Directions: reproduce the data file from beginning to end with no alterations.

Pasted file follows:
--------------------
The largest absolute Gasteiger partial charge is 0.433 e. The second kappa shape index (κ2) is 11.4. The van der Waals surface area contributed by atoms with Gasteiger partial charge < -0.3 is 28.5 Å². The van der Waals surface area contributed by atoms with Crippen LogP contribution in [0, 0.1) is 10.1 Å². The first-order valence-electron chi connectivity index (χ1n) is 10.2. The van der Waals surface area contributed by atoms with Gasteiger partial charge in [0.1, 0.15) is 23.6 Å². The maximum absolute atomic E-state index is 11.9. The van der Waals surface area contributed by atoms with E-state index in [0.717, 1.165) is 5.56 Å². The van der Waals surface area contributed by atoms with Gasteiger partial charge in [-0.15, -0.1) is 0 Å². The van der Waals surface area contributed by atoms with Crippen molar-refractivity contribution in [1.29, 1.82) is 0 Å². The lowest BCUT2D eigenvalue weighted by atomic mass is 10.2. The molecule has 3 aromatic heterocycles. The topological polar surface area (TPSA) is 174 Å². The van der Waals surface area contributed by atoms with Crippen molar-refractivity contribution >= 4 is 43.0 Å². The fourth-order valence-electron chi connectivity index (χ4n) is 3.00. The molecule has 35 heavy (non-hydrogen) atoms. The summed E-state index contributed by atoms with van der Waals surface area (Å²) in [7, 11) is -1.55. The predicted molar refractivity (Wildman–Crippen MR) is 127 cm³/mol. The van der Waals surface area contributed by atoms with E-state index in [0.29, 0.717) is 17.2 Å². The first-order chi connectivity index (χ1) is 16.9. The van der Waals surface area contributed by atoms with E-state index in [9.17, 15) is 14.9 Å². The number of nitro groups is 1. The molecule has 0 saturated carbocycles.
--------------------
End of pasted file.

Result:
The largest absolute Gasteiger partial charge is 0.433 e. The second kappa shape index (κ2) is 11.4. The van der Waals surface area contributed by atoms with Gasteiger partial charge < -0.3 is 28.5 Å². The van der Waals surface area contributed by atoms with Crippen LogP contribution in [0, 0.1) is 10.1 Å². The first-order valence-electron chi connectivity index (χ1n) is 10.2. The van der Waals surface area contributed by atoms with Gasteiger partial charge in [0.1, 0.15) is 23.6 Å². The maximum absolute atomic E-state index is 11.9. The van der Waals surface area contributed by atoms with E-state index in [0.717, 1.165) is 5.56 Å². The van der Waals surface area contributed by atoms with Gasteiger partial charge in [-0.15, -0.1) is 0 Å². The van der Waals surface area contributed by atoms with Crippen molar-refractivity contribution in [1.29, 1.82) is 0 Å². The lowest BCUT2D eigenvalue weighted by atomic mass is 10.2. The molecule has 3 aromatic heterocycles. The topological polar surface area (TPSA) is 174 Å². The van der Waals surface area contributed by atoms with Crippen molar-refractivity contribution >= 4 is 43.0 Å². The fourth-order valence-electron chi connectivity index (χ4n) is 3.00. The molecule has 35 heavy (non-hydrogen) atoms. The summed E-state index contributed by atoms with van der Waals surface area (Å²) in [7, 11) is -1.55. The predicted molar refractivity (Wildman–Crippen MR) is 127 cm³/mol. The van der Waals surface area contributed by atoms with E-state index in [0.29, 0.717) is 17.2 Å². The first-order chi connectivity index (χ1) is 16.9. The van der Waals surface area contributed by atoms with E-state index in [9.17, 15) is 14.9 Å². The number of nitro groups is 1. The molecule has 0 saturated carbocycles.